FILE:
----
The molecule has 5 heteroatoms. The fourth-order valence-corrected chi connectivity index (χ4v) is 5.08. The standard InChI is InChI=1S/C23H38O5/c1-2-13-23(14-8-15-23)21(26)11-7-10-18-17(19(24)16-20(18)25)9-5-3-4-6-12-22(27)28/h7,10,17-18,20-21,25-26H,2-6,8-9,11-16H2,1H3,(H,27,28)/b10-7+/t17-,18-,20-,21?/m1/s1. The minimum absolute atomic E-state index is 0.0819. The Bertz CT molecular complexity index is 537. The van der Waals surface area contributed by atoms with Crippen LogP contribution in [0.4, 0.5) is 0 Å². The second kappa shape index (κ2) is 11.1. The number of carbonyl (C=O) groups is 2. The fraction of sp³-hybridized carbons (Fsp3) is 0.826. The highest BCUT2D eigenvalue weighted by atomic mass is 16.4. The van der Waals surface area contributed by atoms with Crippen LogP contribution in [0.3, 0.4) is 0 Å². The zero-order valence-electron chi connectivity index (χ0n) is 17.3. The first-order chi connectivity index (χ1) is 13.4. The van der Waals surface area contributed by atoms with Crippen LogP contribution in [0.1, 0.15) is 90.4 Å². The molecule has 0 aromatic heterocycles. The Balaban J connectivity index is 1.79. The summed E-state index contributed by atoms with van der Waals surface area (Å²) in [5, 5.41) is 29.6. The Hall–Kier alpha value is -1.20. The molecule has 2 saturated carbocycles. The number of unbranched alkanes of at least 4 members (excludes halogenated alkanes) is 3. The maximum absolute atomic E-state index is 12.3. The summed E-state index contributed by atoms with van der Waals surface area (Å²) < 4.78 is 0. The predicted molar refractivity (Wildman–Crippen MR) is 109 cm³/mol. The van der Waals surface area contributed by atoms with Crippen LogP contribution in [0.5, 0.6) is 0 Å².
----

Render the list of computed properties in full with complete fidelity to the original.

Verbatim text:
The molecule has 5 heteroatoms. The fourth-order valence-corrected chi connectivity index (χ4v) is 5.08. The standard InChI is InChI=1S/C23H38O5/c1-2-13-23(14-8-15-23)21(26)11-7-10-18-17(19(24)16-20(18)25)9-5-3-4-6-12-22(27)28/h7,10,17-18,20-21,25-26H,2-6,8-9,11-16H2,1H3,(H,27,28)/b10-7+/t17-,18-,20-,21?/m1/s1. The minimum absolute atomic E-state index is 0.0819. The Bertz CT molecular complexity index is 537. The van der Waals surface area contributed by atoms with Crippen LogP contribution in [0.4, 0.5) is 0 Å². The second kappa shape index (κ2) is 11.1. The number of carbonyl (C=O) groups is 2. The fraction of sp³-hybridized carbons (Fsp3) is 0.826. The highest BCUT2D eigenvalue weighted by atomic mass is 16.4. The van der Waals surface area contributed by atoms with Crippen LogP contribution in [0.3, 0.4) is 0 Å². The zero-order valence-electron chi connectivity index (χ0n) is 17.3. The first-order chi connectivity index (χ1) is 13.4. The van der Waals surface area contributed by atoms with Crippen LogP contribution in [0.1, 0.15) is 90.4 Å². The molecule has 0 aromatic heterocycles. The Balaban J connectivity index is 1.79. The summed E-state index contributed by atoms with van der Waals surface area (Å²) in [5, 5.41) is 29.6. The Hall–Kier alpha value is -1.20. The molecule has 2 saturated carbocycles. The number of unbranched alkanes of at least 4 members (excludes halogenated alkanes) is 3. The maximum absolute atomic E-state index is 12.3. The summed E-state index contributed by atoms with van der Waals surface area (Å²) < 4.78 is 0. The predicted molar refractivity (Wildman–Crippen MR) is 109 cm³/mol. The van der Waals surface area contributed by atoms with Crippen LogP contribution in [0.5, 0.6) is 0 Å².